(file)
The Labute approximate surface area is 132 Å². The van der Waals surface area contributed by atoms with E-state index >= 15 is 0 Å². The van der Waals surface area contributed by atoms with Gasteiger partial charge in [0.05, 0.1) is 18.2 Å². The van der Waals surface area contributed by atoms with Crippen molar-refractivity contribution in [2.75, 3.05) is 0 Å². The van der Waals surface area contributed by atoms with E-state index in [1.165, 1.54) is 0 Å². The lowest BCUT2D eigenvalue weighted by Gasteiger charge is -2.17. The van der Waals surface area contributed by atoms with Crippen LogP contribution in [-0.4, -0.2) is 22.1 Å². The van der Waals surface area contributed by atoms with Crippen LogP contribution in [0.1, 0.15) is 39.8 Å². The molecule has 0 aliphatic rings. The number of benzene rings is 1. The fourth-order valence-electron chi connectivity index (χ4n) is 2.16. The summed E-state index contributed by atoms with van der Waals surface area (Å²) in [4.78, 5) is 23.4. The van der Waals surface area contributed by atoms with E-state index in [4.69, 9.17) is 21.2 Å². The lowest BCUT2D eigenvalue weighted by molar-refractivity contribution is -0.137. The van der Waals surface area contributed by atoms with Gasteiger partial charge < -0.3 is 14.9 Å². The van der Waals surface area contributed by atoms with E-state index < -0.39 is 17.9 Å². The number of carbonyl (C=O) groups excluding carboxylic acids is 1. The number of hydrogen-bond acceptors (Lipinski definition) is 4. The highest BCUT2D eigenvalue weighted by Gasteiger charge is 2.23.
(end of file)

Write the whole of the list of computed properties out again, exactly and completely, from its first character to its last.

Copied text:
The Labute approximate surface area is 132 Å². The van der Waals surface area contributed by atoms with E-state index >= 15 is 0 Å². The van der Waals surface area contributed by atoms with Gasteiger partial charge in [0.05, 0.1) is 18.2 Å². The van der Waals surface area contributed by atoms with Crippen molar-refractivity contribution in [2.75, 3.05) is 0 Å². The van der Waals surface area contributed by atoms with E-state index in [1.165, 1.54) is 0 Å². The lowest BCUT2D eigenvalue weighted by Gasteiger charge is -2.17. The van der Waals surface area contributed by atoms with Crippen LogP contribution in [-0.4, -0.2) is 22.1 Å². The van der Waals surface area contributed by atoms with Crippen LogP contribution in [0.1, 0.15) is 39.8 Å². The molecule has 0 aliphatic rings. The number of benzene rings is 1. The fourth-order valence-electron chi connectivity index (χ4n) is 2.16. The summed E-state index contributed by atoms with van der Waals surface area (Å²) in [4.78, 5) is 23.4. The van der Waals surface area contributed by atoms with E-state index in [4.69, 9.17) is 21.2 Å². The lowest BCUT2D eigenvalue weighted by molar-refractivity contribution is -0.137. The van der Waals surface area contributed by atoms with Gasteiger partial charge < -0.3 is 14.9 Å². The van der Waals surface area contributed by atoms with E-state index < -0.39 is 17.9 Å². The number of carbonyl (C=O) groups excluding carboxylic acids is 1. The number of hydrogen-bond acceptors (Lipinski definition) is 4. The highest BCUT2D eigenvalue weighted by Gasteiger charge is 2.23.